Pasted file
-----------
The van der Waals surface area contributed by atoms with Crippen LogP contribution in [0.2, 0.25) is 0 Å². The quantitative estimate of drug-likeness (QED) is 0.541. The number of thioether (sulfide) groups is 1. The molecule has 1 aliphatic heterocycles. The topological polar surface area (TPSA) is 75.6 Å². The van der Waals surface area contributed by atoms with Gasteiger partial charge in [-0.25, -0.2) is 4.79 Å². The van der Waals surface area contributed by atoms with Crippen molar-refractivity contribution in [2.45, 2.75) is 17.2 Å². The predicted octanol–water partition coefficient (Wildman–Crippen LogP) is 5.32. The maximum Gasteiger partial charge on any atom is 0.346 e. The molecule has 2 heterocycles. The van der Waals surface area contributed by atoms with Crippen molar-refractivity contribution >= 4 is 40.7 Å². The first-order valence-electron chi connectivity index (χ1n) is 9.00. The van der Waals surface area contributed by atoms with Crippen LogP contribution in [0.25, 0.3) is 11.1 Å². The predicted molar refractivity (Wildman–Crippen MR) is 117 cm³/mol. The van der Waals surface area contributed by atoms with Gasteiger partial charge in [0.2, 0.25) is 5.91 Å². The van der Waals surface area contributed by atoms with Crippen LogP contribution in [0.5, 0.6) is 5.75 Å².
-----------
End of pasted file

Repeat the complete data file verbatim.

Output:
The van der Waals surface area contributed by atoms with Crippen LogP contribution in [0.2, 0.25) is 0 Å². The quantitative estimate of drug-likeness (QED) is 0.541. The number of thioether (sulfide) groups is 1. The molecule has 1 aliphatic heterocycles. The topological polar surface area (TPSA) is 75.6 Å². The van der Waals surface area contributed by atoms with Gasteiger partial charge in [-0.25, -0.2) is 4.79 Å². The van der Waals surface area contributed by atoms with Crippen molar-refractivity contribution in [2.45, 2.75) is 17.2 Å². The predicted octanol–water partition coefficient (Wildman–Crippen LogP) is 5.32. The maximum Gasteiger partial charge on any atom is 0.346 e. The molecule has 2 heterocycles. The van der Waals surface area contributed by atoms with Crippen molar-refractivity contribution >= 4 is 40.7 Å². The first-order valence-electron chi connectivity index (χ1n) is 9.00. The van der Waals surface area contributed by atoms with Crippen LogP contribution in [0.25, 0.3) is 11.1 Å². The predicted molar refractivity (Wildman–Crippen MR) is 117 cm³/mol. The van der Waals surface area contributed by atoms with Gasteiger partial charge in [0.2, 0.25) is 5.91 Å². The van der Waals surface area contributed by atoms with Crippen LogP contribution in [0.5, 0.6) is 5.75 Å².